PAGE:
Being Nice

Photo on 2013-06-27 at 10.45

 

I worked with Fay Weldon on Monday (sometimes, I really do have a glamorous literary life). As usual, La Weldon said a lot of interesting things. But one of the most interesting, for me, anyway, was, ‘A lot of women writers are held back by wanting to be nice in their fiction, because they want to be good girls and please everyone.’

Just like many young women don’t think that there’s any need for feminism anymore, many new female writers think that their fiction will be a gender-free zone, where their womanliness has no impact on how they are read. Of course, both are sadly mistaken. There is still a 10% gender pay gap in the UK, women pensioners are, according to the government, ‘significantly more impoverished’ than male pensioners. 1 in 10 men will be treated for mental illness and it’s 1 in 4 women… And, despite Hilary Mantel’s recent successes, the vast majority of literary prize winners, grant awardees, Visiting Professors, etc, etc, etc are men, even though, on any given post-graduate course in Creative Writing, women predominate.

‘Girls will read about boys,’ my first children’s editor told me. ‘But boys won’t read about girls.’ I thought boys grew out of that, but an editor interested in the book that became The Saint Who Loved Me thought differently. ‘No man is going to read this,’ she told me sternly. ‘It’s got things about tampons in it.’

I hadn’t realised that. I hadn’t realised that because I wrote about a woman’s experience of the world, and wrote about marital problems, spirituality and life choices from a woman’s perspective, I was alienating 48% of my potential readers from the get-go. Male readers very much liked Welcome to Eudora from the various reviews and letters I got from them. How they got their hands on it remains a mystery, though…it was often shelved under ‘Romance’.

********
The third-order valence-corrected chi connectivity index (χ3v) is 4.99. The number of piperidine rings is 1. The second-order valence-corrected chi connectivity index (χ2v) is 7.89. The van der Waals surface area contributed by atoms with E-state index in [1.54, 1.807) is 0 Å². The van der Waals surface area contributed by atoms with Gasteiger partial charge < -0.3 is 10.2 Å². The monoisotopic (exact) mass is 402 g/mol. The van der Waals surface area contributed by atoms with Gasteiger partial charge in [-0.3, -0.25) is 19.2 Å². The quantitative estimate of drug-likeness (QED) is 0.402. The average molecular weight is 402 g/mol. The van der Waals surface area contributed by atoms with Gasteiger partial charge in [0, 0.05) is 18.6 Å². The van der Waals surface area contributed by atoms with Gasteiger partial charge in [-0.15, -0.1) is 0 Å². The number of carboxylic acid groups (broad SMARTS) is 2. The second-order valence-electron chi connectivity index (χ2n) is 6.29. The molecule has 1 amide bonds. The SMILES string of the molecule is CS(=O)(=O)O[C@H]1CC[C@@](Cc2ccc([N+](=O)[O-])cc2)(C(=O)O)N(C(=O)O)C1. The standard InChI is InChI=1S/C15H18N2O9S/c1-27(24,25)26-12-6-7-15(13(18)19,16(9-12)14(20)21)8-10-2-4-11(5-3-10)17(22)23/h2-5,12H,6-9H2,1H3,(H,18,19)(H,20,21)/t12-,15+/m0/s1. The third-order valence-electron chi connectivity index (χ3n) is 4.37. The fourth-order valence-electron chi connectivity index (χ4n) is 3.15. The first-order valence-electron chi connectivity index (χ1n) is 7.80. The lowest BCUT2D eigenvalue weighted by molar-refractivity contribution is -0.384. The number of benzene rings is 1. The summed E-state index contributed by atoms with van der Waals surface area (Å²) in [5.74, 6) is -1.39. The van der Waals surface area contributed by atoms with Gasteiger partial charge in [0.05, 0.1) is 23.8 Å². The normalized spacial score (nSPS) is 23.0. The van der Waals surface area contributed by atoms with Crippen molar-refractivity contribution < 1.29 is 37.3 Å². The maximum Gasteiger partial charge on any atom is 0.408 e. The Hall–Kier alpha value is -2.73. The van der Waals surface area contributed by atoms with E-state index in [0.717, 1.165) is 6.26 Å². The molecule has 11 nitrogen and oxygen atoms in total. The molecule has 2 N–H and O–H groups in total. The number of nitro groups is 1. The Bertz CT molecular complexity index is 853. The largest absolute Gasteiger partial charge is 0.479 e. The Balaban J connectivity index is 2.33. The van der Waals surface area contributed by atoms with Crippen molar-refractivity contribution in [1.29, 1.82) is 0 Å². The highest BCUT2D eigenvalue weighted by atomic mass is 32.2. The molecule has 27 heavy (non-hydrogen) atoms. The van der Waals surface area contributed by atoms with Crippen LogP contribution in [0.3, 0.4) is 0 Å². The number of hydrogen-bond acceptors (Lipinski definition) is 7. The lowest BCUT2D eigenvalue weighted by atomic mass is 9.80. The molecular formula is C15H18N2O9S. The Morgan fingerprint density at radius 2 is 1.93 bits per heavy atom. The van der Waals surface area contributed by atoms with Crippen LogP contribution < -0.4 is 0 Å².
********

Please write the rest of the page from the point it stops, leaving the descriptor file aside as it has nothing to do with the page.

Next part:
If you happen to, or make up your mind to, write in accepted literary models and if you write, in a way, specifically for men, you don’t seem to be ghettoised. But if you are a female writing primarily for women, you can pretty much forget being taken seriously by the literary establishment. Even today.

How much of that problem is about the writers being too ‘nice’ in their fiction and how much is about marketing, cover design and titling (the working title for The Saint Who Loved Me was  St Rock) still remains a mystery.

But I know one thing – nobody is going to take my books seriously if I don’t. If I don’t stop being nice and wanting to please everybody.

I’m writing in the café today, because my new cleaner is in my house and my shed is still on order. While I was madly typing away (the tea here is strong enough to be a Class A drug), an acquaintance approached, smiling.

‘May I join you?’ she asked.

‘Sorry,’ I said. ‘I’d rather you didn’t. I’m working.’

She raised her eyebrows and looked hurt as she turned away. I fought the instinct to run after her…to abandon my manuscript and explain. But I didn’t.

It’s a start.

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3 thoughts on “Being Nice

  1. I encourage my students to explore their not so nice side so that they can make their heroines in particular more rounded characters. I’m with Raymond Carver who said you have to be prepared to “tell all on yourself”. I do an exercise which encourages them to make some confessions – not to be shared, and in a safe environment, of course. But yes, I not only think it’s about women wanting to appear “nice” but also women writers wanting their characters (and in particular main women characters) to be nice, quirky, funny, etc. It’s good for them to get their characters to do something “out of character” etc.

  2. Here here Mimi. I think we’re also constantly trying to be there for children too, and feel guilty when we’d actually like to be writing. I’m learning to be more selfish, but it doesn’t come naturally. Incidentally, my copy of The Saint Who Loved Me has a picture of a Bond figure on the front. You’d think that would appeal to the boys. It probably does, it’s just the publishing industry/editors/agents that make these assumptions. Maybe men are more intelligent and discerning than they are given credit for?

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